I will return to this topic in my next blog when I’ll look at the alternatives to these behemoth plans but for now I will leave you with the observation that of the projects that I have visited which are really bombing the amount of planning is always inversely proportionate to the levels of success. Like desperate sailors in sinking ships baling furiously with leaky buckets, plans and re-plans flash about the project, sometimes to the extent of little else being done at a management level.

I think the planning is the effect of imminent failure not the cause but I’m not sure.

Look out for the next blog in this series where I will be writing about alternatives to a single monolithic plan.

And finally, as many of you will be aware, I have two white papers on the Experian website that look at how to use data migration projects to kick start your data management initiative.

I also have a webinar hosted by them on 3 September. I know some of my views have raised a level of disagreement, so why not join in and debate it with me real time.

Comments (4)

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  • 1
    David Kay wrote on 7th Aug 2014

    I think part of the discussion depends upon what you think a programme plan should be.

    In my view it is not an accumulation of individual project plans, but a monitor and prediction of benefit realisation. As such it consists of a series of milestones reflecting project and change activity outputs that link into programme outcomes. It doesn't need to track each project activity.

    So to come back to planning for data migration, yes it is tricky and of course some activity durations will be guesses, but if kept at the right level with sufficient assurance and challenge to the techie "that will only take 5mins" estimate, it ought to be possible.

    PS. I never ever switch auto-scheduling on in my project plans!

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  • 2
    Dave Watler wrote on 7th Aug 2014

    Great post Johny - sure to spark some healthy debate. As a person who's career moved from Technical Authority, Project Management and then to Data Migration Practitioner, I can certainly see the many angles people will see this from.

    Two points come straight to mind.

    1. Immature approaches to planning in general - driven by the belief that you can plan any type of project down to the nth degree and so create the illusion of certainty and control. In many types of project, there is simply too much ambiguity and uncertainly to do this early on. This approach sadly pops up in too many projects / programmes and is not confined to DM. I would add that DM projects rarely if ever fall into the kind of project that can be planned to the nth degree right from the outset. To be able to do this you need to know exactly what and exactly how. This might apply to building a house (assumes it's a simple design and standard construction) but not to DM. To the uninitiated and from the outside, it might seem that for a DM one will know exactly what and exactly how, those with experience of couse know better.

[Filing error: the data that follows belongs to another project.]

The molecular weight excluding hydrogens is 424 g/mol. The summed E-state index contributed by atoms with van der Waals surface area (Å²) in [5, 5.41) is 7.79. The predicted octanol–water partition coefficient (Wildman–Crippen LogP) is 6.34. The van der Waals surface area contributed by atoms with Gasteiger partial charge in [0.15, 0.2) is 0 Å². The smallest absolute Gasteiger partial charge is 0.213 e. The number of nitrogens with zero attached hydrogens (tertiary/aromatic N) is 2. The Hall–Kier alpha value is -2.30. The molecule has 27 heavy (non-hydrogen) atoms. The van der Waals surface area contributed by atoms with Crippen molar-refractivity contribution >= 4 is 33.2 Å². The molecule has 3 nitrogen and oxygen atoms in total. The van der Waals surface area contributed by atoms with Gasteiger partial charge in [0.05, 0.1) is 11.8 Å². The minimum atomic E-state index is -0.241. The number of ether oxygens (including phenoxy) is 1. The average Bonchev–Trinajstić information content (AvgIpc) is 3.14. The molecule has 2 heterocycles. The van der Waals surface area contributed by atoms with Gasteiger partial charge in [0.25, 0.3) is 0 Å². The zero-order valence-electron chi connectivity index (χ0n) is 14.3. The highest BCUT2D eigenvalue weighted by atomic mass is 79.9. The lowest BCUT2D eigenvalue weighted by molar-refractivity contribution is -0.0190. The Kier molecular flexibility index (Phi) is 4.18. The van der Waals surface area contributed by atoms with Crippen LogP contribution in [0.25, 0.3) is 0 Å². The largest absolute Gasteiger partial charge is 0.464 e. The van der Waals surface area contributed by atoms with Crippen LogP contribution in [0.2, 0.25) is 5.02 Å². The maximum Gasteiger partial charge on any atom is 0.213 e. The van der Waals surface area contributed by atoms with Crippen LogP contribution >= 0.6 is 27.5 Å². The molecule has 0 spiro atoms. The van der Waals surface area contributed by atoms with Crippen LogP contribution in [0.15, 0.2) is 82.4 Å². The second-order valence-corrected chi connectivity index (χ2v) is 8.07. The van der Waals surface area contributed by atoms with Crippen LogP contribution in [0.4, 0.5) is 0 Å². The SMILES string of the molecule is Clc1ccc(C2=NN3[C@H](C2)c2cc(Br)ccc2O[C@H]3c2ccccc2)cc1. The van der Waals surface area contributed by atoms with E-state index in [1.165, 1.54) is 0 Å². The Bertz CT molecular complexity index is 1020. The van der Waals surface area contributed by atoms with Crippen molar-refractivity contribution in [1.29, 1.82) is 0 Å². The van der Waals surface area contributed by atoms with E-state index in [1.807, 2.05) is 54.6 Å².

2. The fundamental nature of DM and having to manage through high levels of uncertainty and where the plan needs to be more of a ‘framework’ within which the specific tasks that need to be undertaken emerge as the work itself progresses. What the plan then needs to do is set out the map of 'how we get from here to there’ and the shape and size of the major elements of work & resource along the way and key decision points. Most importantly – when combined with other sources of information - it needs to inform those who are ultimately responsible for the success of the endeavour about the levels of risk & uncertainty. That way, they can make the hard decisions based on the best information available at any given point in time.

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  • 3
    Andrew Knight wrote on 8th Aug 2014

    I could not agree with you more Johny. Trying to plan a large project to the nth degree has always, in my experience, been a waste of time. By all means draw up some high-level timelines and think about resource conflicts and maybe even plan the next 1-3 months to some level of detail but going into detail beyond that is pointless. Almost all methodologies and tools allow for review and re-planning as an inherent aspect of project plansning so why spend excessive effort on planning activities 6-12 months down the line when there is every chance you'll need to rip it all up and do it again anyway.

    I try to do my best to explain to the business that the very nature (i.e. iterative discovery) of data quality analysis means that I will not know it is done until it is done so if they want data by such and such a date, that's fine, I'll give it to them but it may be far from the best quality data they could get.

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  • 4
    Johny Morris wrote on 11th Aug 2014

    Next blog in this mini summer series is up. Gives you my PDMv2 inspired approach to this. Love to hear more of your informed comments.

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About the author
John Morris has over 20 years experience in IT as a programmer, business analyst, project manager and data architect. He has spent the last 10 years working exclusively on data migration and system integration projects. John is the author of Practical Data Migration.

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September 2017